Wow, just wow. When Rise of the Planet of the Apes ended, I was genuinely curious where they would go from there and what followed was everything I could have reasonably hoped from a sequel and then some. And I’m done. Thank you! Good night, everybody! Kidding, kidding, kidding.
Rebooting Planet of the Apes was going to be a little tricky because even though nuclear war bringing about the end of human civilization would do the trick, it might be a little too Cold War to really resonate with this generation. Also, let’s be honest, the apes getting smart so quickly because they were first pets and then laborers was a bit of a leap. Also Tim Burton tried to do the origins and the established ape civilization all in one movie and that might have been trying to do too much given the run time. Since most people already know the big twist about the planet, to back and establish the origins of the ape civilization and fall of man was good idea. This plot point also requires the biggest suspension of disbelief so guiding the audience through it makes going along with the inevitable film with an astronaut getting chased by monkeys much easier.
Some ten years after the events of the previous film, Dawn of the Planet of the Apes shows Caesar and his tribe of ape followers living the good life in the woods where they’ve built shelter, raise their young, and seem to have adopted a few ideas from their experiences with humans. You might recognize several members of Caesar’s circle of advisors from Rise. They’ve also had a reprieve after their big battle in the previous film because the humans were too busy getting wiped out by the same retrovirus which gave them a brain boost. The film actually starts with a sequence which breaks down events from a human perspective and while I understand the use of real world people to give these kinds of scenes, I tend to think these ultimately date a film. Insert joke about explaining to the kids that Bill Clinton didn’t have to deal with the alien threat of Jodie Foster’s dad.
As it turns out, not all of humanity was wiped out and they have been scrambling to put things back together as best they can. In another development, an important relic of the past that the neighboring human outpost needs to get back on their feet is situated in ape territory and from there things start to snowball. One point the movie deserves praise for is that nobody starts off as a cartoonish villain, and each side is largely sympathetic. Even that one guy you are going to hate with a passion does stupid things because of bitterness and genuine fear of the apes. The apes are the stars of the movie, but the human side gets the most sympathetic and fleshed out depictions that these kinds of movies have and you don’t get them rubbed in your face (eat it, Transformers and Godzilla). You need to see it for yourself, but the movie gets damn near Shakespearean… or Game of Thrones… with monkeys.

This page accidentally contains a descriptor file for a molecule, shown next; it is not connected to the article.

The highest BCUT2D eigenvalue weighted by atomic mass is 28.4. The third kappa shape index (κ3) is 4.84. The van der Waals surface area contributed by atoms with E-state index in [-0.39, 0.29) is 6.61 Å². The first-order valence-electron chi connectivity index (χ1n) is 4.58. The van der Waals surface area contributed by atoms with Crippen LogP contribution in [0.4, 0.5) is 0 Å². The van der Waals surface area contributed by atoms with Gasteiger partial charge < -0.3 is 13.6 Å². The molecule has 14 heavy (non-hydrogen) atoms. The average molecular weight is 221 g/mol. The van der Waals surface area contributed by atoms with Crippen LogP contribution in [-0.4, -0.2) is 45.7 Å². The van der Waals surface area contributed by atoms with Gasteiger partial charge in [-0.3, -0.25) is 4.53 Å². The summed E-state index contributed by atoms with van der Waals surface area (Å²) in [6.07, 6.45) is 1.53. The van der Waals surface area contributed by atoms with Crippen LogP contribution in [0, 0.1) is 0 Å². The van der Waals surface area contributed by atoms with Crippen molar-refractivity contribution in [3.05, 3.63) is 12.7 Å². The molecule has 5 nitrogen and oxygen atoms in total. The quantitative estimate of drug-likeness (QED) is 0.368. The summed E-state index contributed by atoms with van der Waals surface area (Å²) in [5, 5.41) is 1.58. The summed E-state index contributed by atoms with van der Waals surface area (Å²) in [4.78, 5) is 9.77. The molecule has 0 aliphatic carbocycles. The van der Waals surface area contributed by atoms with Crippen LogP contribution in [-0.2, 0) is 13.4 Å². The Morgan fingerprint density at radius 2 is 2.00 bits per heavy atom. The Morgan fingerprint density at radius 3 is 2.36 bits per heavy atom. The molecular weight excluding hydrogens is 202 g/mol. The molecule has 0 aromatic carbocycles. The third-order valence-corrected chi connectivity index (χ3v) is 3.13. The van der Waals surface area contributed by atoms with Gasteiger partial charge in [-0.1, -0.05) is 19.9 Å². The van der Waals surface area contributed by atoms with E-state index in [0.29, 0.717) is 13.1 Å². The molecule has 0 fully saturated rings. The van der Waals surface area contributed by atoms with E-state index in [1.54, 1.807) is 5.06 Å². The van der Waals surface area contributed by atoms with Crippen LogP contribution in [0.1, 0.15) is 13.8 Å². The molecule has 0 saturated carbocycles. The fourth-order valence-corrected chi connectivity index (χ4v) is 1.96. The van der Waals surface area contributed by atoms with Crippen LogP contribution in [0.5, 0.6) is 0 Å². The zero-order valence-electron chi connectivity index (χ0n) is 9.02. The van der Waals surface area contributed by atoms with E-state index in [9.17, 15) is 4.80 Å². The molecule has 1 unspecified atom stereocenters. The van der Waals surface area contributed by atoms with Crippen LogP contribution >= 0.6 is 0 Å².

The advertising on the internet plays heavily on the apes with guns thing because the lowest common denominator and intense action sequences were required to get funding. Action is shot and staged very well, but the thing which stood out the most to me was the fact character development didn’t get shut off because they needed an action scene and screw context. There was one scene where a lesser movie would have had a minor character blindly obey, while Dawn shows the character taking a principled stand which then leads to a major development. “Masterful” is the word which comes to mind in describing how well made this movie is.
On the technical side of things, the motion capture acting was top notch and the CG is fantastic in that the illusion never gets broken and you are reminded that it’s just an effect. The theaters seem to be pushing the 3D version really hard, and while the film has been shot very well I never got the impression that the 3D really added anything. Then again, I generally set the 3D to “off” on my 3DS because I’m pretty sure it’s just ruining my eyes for little effect.
It’s been a long time since I’ve seen a movie I’ve been able to enjoy without qualifiers. I’m afraid to call it perfection, but I genuinely unable to think of any substantive flaws in this movie. The funny thing is that this movie covers the same general timeframe as Battle for the Planet of the Apes, the second worst sequel in the original series. My gut tells me this will easily be one of the best movies of 2014, and if we’re lucky it’ll open the door for more fantastical films which want to be about something rather than an excuse for effects and explosion porn. As before, I’m wondering where the franchise might go from here, and I sincerely think any future installments will be something special as well.